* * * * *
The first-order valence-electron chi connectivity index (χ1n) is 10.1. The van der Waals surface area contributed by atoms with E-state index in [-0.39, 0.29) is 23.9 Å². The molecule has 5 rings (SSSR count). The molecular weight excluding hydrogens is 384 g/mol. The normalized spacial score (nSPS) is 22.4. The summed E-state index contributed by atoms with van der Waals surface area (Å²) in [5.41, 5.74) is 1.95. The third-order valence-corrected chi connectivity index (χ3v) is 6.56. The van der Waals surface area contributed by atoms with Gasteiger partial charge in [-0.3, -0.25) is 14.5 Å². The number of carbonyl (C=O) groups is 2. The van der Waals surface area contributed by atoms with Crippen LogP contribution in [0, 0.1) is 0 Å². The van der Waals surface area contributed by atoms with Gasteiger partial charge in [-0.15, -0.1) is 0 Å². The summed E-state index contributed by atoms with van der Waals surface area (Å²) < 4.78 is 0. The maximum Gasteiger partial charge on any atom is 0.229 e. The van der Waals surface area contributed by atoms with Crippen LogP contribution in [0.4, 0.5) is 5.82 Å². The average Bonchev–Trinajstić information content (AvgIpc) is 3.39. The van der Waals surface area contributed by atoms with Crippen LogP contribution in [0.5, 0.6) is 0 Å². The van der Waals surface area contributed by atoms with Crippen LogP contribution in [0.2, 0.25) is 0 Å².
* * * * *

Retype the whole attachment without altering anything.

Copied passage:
The first-order valence-electron chi connectivity index (χ1n) is 10.1. The van der Waals surface area contributed by atoms with E-state index in [-0.39, 0.29) is 23.9 Å². The molecule has 5 rings (SSSR count). The molecular weight excluding hydrogens is 384 g/mol. The normalized spacial score (nSPS) is 22.4. The summed E-state index contributed by atoms with van der Waals surface area (Å²) in [5.41, 5.74) is 1.95. The third-order valence-corrected chi connectivity index (χ3v) is 6.56. The van der Waals surface area contributed by atoms with Gasteiger partial charge in [-0.3, -0.25) is 14.5 Å². The number of carbonyl (C=O) groups is 2. The van der Waals surface area contributed by atoms with Crippen LogP contribution in [0, 0.1) is 0 Å². The van der Waals surface area contributed by atoms with Gasteiger partial charge in [-0.15, -0.1) is 0 Å². The summed E-state index contributed by atoms with van der Waals surface area (Å²) < 4.78 is 0. The maximum Gasteiger partial charge on any atom is 0.229 e. The van der Waals surface area contributed by atoms with Crippen LogP contribution in [0.4, 0.5) is 5.82 Å². The average Bonchev–Trinajstić information content (AvgIpc) is 3.39. The van der Waals surface area contributed by atoms with Crippen LogP contribution in [0.5, 0.6) is 0 Å². The van der Waals surface area contributed by atoms with Crippen LogP contribution in [0.2, 0.25) is 0 Å².